One big advantage to the sale to a private investor is that "they no longer have to meet Wall Street demands" for ever-increasing quarterly growth, said Jesse Toprak, senior industry analyst at online automotive data provider Edmunds.com.
"They can focus solely on getting profitable, they can cut unprofitable models from their lineup, reduce the number of dealerships and keep cutting back rental fleet sales" that make little money for the company and hurt the resale value of its used cars, he said.
The deal also calls for continuing joint projects of Chrysler and Daimler's Mercedes-Benz, including work on clean diesels and more fuel-efficient gasoline and hybrid gas-electric powertrains, to go forward. That's a big plus for Chrysler, which will benefit from Daimler's engineering prowess, Toprak said.
Also on the plus side, Chrysler has acknowledged the failings in its lineup and begun to develop new small cars and fuel-efficient engines to help it weather the changing market.
"They do minivans and full-size pickups very well, and they have the Jeep and the full-size rear-wheel drive cars" such as the Chrysler 300 and Dodge Magnum, said George Peterson, president of AutoPacific market research in Tustin, Calif.
"But they don't do well in the front-wheel-drive, mid-size car market. The Jeep Compass and Patriot, the Dodge Sebring, they're rental car plays, and Chrysler hasn't established the sort of product in those segments that's really desirable for the retail customer," Peterson said.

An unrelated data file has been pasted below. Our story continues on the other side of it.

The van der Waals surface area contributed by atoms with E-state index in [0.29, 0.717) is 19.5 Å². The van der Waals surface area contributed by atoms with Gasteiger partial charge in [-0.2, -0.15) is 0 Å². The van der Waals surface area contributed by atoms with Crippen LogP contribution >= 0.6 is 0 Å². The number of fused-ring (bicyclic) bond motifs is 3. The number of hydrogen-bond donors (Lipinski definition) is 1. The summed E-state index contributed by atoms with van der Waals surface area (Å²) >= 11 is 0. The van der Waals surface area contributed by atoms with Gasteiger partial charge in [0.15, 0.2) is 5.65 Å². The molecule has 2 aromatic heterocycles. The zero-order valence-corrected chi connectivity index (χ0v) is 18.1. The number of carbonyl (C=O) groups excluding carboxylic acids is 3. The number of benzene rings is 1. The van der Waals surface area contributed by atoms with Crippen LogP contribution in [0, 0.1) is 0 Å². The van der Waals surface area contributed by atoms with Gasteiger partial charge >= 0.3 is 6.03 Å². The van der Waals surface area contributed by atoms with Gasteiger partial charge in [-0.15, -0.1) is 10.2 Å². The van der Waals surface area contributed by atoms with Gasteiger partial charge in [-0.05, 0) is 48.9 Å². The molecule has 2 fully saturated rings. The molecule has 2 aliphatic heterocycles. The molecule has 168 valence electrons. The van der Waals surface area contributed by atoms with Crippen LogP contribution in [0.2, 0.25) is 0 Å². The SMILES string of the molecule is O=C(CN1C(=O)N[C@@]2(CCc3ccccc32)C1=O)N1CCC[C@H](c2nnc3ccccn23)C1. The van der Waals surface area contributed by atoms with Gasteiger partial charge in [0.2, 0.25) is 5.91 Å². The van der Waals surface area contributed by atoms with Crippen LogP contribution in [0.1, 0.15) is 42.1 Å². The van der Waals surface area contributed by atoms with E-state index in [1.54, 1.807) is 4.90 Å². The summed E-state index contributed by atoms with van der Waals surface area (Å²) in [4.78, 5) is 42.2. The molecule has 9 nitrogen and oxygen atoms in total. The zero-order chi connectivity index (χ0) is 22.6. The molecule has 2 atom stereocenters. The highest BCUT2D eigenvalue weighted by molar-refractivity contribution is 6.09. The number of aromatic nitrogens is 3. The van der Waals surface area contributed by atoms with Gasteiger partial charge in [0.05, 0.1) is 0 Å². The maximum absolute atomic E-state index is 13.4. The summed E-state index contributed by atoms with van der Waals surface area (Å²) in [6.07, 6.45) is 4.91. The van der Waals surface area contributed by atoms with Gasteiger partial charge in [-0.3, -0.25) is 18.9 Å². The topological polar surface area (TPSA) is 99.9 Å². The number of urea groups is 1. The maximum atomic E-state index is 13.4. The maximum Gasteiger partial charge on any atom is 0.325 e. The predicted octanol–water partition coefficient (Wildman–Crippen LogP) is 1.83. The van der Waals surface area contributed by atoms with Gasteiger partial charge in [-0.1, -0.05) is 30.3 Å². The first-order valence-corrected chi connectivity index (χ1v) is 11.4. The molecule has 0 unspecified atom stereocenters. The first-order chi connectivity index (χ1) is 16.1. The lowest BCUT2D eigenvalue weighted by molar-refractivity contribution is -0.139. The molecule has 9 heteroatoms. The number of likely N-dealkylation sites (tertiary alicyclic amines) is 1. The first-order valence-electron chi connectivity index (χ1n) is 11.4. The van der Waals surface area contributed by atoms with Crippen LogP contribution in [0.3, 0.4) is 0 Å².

Chrysler posted a $1.46-billion loss last year as it continued pumping out its large pickups and sedans with fuel-thirsty V-8 engines long after soaring gas prices had damped auto buyers' enthusiasm for big vehicles.
Many of the company's vehicles in the mid-size segment are new or about to be redesigned and haven't had time to develop, or fail. Dodge's Durango SUV and the Ram 1500 full-size pickup are the oldest products in the portfolio, not due for a redesign until 2009.
"So Cerberus is getting a company with a product plan that's moving forward," Peterson said. "A lot of what happens next depends on how they exert control, what happens to employee morale and attitude. If Cerberus starts doing Draconian cutbacks, there's a good change the work force will become embittered, and that hurts production and quality."